Honour for sea rescue trio

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Adam PoulsenMidwest Times
Morgan Ashworth, Sandy Cooke and Walter Ashworth the day they rescued three men from a capsized boat in 2014.
Camera IconMorgan Ashworth, Sandy Cooke and Walter Ashworth the day they rescued three men from a capsized boat in 2014. Credit: Jo Ashworth Photography

A father, son and family friend who risked their lives to rescue three men whose boat capsized off Horrocks Beach, near Northampton, will receive Commendations for Brave Conduct at the Australian Bravery Awards.

Walter Ashworth, his son Morgan and friend Sandy Cooke, all from Kalannie in WA’s Wheatbelt, were taking their new boat for a test drive in September, 2014, when they noticed another vessel in trouble.

Morgan, who was 15 at the time, said they quickly realised the danger of the situation.

“There’s a little gap in the reef that you need to go through to get out into the deep blue and we looked over there and saw a boat get hit by a wave and just go straight over,” he said.

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“They were all clinging to the upturned boat and we were the only other people around.

“They were all probably past their 50s and when we got closer, they were calling out to us that one of them couldn’t swim, so he was the first one we saved.”

Mr Ashworth said although he knew he risked capsizing his own boat during the rescue, he acted on instinct.

“It was a pretty hectic situation because we had to get right in among the breakers, but when it happened, we didn’t have time to be scared,” he said.

“The waves were big enough to go right over the top of us and the other little boat just ended up right in the curl.”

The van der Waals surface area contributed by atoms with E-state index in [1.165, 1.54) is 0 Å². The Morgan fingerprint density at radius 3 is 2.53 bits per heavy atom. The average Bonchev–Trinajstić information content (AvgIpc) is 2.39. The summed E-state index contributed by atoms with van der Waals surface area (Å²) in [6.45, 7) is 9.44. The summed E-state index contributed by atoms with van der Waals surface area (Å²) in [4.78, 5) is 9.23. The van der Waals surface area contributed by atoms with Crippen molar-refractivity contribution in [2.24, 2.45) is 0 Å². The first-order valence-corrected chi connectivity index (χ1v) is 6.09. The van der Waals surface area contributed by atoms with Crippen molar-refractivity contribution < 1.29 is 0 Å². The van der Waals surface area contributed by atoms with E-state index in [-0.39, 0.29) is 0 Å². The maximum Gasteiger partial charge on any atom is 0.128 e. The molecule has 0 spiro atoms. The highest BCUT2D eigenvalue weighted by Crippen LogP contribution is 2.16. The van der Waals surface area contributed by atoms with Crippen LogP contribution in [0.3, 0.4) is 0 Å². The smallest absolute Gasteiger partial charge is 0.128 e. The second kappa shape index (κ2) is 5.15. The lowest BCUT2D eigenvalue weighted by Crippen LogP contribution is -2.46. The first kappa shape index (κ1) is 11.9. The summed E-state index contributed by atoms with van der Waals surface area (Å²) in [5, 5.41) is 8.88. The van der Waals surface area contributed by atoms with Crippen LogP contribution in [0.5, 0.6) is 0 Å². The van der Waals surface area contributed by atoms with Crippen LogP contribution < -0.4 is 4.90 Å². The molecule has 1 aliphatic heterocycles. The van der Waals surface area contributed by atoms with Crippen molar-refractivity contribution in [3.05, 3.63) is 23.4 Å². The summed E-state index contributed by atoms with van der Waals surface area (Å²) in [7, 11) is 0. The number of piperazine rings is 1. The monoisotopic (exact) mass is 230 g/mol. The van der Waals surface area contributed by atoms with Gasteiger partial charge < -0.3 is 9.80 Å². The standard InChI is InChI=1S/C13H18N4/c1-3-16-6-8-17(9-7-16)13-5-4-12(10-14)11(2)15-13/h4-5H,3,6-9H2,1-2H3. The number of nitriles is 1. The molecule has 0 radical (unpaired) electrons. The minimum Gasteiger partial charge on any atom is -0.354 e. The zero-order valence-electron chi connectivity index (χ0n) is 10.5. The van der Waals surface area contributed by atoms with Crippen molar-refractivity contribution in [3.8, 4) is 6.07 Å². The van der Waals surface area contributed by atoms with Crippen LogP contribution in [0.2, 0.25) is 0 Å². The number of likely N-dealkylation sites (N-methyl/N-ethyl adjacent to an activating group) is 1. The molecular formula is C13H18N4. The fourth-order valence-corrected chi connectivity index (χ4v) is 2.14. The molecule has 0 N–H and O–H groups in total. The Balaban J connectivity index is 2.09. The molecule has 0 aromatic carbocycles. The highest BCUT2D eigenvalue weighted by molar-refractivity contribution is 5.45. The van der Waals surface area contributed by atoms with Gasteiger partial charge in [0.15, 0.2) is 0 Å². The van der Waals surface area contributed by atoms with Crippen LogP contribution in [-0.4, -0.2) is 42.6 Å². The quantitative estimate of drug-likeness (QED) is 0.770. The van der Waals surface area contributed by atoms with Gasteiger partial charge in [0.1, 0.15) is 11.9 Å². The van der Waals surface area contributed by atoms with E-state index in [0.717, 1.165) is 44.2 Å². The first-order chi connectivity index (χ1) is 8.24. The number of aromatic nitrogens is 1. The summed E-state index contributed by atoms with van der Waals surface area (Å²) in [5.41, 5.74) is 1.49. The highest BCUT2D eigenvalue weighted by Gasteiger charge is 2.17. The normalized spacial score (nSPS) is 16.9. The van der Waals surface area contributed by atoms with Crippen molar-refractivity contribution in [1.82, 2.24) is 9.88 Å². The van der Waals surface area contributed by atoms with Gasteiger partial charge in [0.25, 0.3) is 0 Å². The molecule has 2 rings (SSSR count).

Morgan said despite the hazardous conditions, they knew they had to act quickly.

“It was pretty scary because we were right in the middle of the gap and there were huge waves — I don’t know how we didn’t flip our own boat.”

After getting the first man aboard, the trio went to the rescue of the second man.

“I was trying to lift a bloke in who was half over the back of the boat but there was a huge wave coming towards us side on, so he said ‘just go’ because if we’d waited to get him on board, we would have capsized as well.

“He just looked at me and said ‘don’t you let go, mate’, so I was holding on to him and Dad just gave it everything and somehow we managed to hang on to him and get back out to where it was a bit safer.”

The owner opted to stay with his stricken vessel, but Mr Ashworth steered his boat to a position where he could keep sight of the stranded man until a cray-fishing boat arrived to take him aboard and tow the capsized boat to shore.

Morgan said he and his father felt honoured to be recognised for their heroic actions.

“It feels pretty special — it makes you feel good that you’ve saved some people’s lives and we appreciate getting the awards,” he said.

Mr Ashworth said he was proud of the courage showed during the rescue.

“They did really well. The boys were only 14 and 15 but were trying to lift in guys that were two or three times their weight, so it was was a pretty tough gig for them.”

Northampton police Sergeant Stuart Gerreyn said he remembered the extraordinary rescue.

“What those men did was extremely brave and courageous,” he said.

Sgt Gerreyn said boaters often underestimated the potential dangers at Horrocks Beach.

“A lot of people come up to this area and think taking a boat out through Horrocks is quite an easy task, but it’s not, especially if the conditions are a little bit rough,” he said.

“It doesn’t take much for the swell to get quite treacherous through the cut where the boats come in and out of, and it just goes to show that no matter how much experience you’ve got in that area, anything can happen.”

WA recipients of the 2017 Bravery Awards will receive their awards early next year at Government House in Perth.

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